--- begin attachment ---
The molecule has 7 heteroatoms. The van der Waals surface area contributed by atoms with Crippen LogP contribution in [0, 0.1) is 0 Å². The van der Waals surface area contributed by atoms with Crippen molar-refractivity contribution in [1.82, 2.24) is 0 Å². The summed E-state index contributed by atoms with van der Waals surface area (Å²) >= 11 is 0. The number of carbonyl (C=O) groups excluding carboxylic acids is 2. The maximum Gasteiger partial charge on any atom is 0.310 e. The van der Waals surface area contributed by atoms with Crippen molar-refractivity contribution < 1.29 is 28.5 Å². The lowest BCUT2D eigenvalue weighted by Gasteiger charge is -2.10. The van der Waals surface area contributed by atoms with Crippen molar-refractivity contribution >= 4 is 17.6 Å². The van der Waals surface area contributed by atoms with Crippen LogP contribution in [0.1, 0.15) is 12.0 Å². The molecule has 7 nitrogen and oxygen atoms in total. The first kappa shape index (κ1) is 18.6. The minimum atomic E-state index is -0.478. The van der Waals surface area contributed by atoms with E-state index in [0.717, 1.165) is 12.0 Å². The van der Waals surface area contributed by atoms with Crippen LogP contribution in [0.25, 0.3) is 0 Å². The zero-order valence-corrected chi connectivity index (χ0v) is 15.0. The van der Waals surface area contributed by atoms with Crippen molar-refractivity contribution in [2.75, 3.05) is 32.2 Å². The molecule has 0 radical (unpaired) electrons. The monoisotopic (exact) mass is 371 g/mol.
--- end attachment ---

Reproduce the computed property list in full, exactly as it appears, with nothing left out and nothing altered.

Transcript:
The molecule has 7 heteroatoms. The van der Waals surface area contributed by atoms with Crippen LogP contribution in [0, 0.1) is 0 Å². The van der Waals surface area contributed by atoms with Crippen molar-refractivity contribution in [1.82, 2.24) is 0 Å². The summed E-state index contributed by atoms with van der Waals surface area (Å²) >= 11 is 0. The number of carbonyl (C=O) groups excluding carboxylic acids is 2. The maximum Gasteiger partial charge on any atom is 0.310 e. The van der Waals surface area contributed by atoms with Crippen molar-refractivity contribution < 1.29 is 28.5 Å². The lowest BCUT2D eigenvalue weighted by Gasteiger charge is -2.10. The van der Waals surface area contributed by atoms with Crippen molar-refractivity contribution >= 4 is 17.6 Å². The van der Waals surface area contributed by atoms with Crippen LogP contribution in [0.1, 0.15) is 12.0 Å². The molecule has 7 nitrogen and oxygen atoms in total. The first kappa shape index (κ1) is 18.6. The minimum atomic E-state index is -0.478. The van der Waals surface area contributed by atoms with E-state index in [0.717, 1.165) is 12.0 Å². The van der Waals surface area contributed by atoms with Crippen LogP contribution in [0.25, 0.3) is 0 Å². The zero-order valence-corrected chi connectivity index (χ0v) is 15.0. The van der Waals surface area contributed by atoms with Crippen molar-refractivity contribution in [2.75, 3.05) is 32.2 Å². The molecule has 0 radical (unpaired) electrons. The monoisotopic (exact) mass is 371 g/mol.